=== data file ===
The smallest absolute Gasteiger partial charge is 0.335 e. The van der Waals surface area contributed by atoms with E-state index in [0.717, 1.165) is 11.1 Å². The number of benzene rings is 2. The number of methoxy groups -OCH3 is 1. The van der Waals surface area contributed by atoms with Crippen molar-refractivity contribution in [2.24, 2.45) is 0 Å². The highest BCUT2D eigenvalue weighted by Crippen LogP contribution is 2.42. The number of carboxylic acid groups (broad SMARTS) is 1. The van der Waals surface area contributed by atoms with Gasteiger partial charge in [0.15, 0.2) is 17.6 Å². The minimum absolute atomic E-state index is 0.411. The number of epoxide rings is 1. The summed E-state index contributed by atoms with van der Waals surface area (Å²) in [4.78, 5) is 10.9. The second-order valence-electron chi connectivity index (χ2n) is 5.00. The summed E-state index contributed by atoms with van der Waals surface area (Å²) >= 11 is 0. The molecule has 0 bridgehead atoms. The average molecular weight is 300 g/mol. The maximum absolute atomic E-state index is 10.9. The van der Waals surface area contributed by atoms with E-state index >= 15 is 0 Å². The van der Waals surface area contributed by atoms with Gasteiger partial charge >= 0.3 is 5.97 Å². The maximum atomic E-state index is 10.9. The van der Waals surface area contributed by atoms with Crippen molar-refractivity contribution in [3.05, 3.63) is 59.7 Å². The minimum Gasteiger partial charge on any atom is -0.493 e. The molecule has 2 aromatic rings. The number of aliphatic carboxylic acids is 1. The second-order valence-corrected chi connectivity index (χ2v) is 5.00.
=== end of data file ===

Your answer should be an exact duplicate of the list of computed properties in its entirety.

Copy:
The smallest absolute Gasteiger partial charge is 0.335 e. The van der Waals surface area contributed by atoms with E-state index in [0.717, 1.165) is 11.1 Å². The number of benzene rings is 2. The number of methoxy groups -OCH3 is 1. The van der Waals surface area contributed by atoms with Crippen molar-refractivity contribution in [2.24, 2.45) is 0 Å². The highest BCUT2D eigenvalue weighted by Crippen LogP contribution is 2.42. The number of carboxylic acid groups (broad SMARTS) is 1. The van der Waals surface area contributed by atoms with Gasteiger partial charge in [0.15, 0.2) is 17.6 Å². The minimum absolute atomic E-state index is 0.411. The number of epoxide rings is 1. The summed E-state index contributed by atoms with van der Waals surface area (Å²) in [4.78, 5) is 10.9. The second-order valence-electron chi connectivity index (χ2n) is 5.00. The summed E-state index contributed by atoms with van der Waals surface area (Å²) >= 11 is 0. The molecule has 0 bridgehead atoms. The average molecular weight is 300 g/mol. The maximum absolute atomic E-state index is 10.9. The van der Waals surface area contributed by atoms with E-state index >= 15 is 0 Å². The van der Waals surface area contributed by atoms with Gasteiger partial charge >= 0.3 is 5.97 Å². The maximum atomic E-state index is 10.9. The van der Waals surface area contributed by atoms with Crippen molar-refractivity contribution in [3.05, 3.63) is 59.7 Å². The minimum Gasteiger partial charge on any atom is -0.493 e. The molecule has 2 aromatic rings. The number of aliphatic carboxylic acids is 1. The second-order valence-corrected chi connectivity index (χ2v) is 5.00.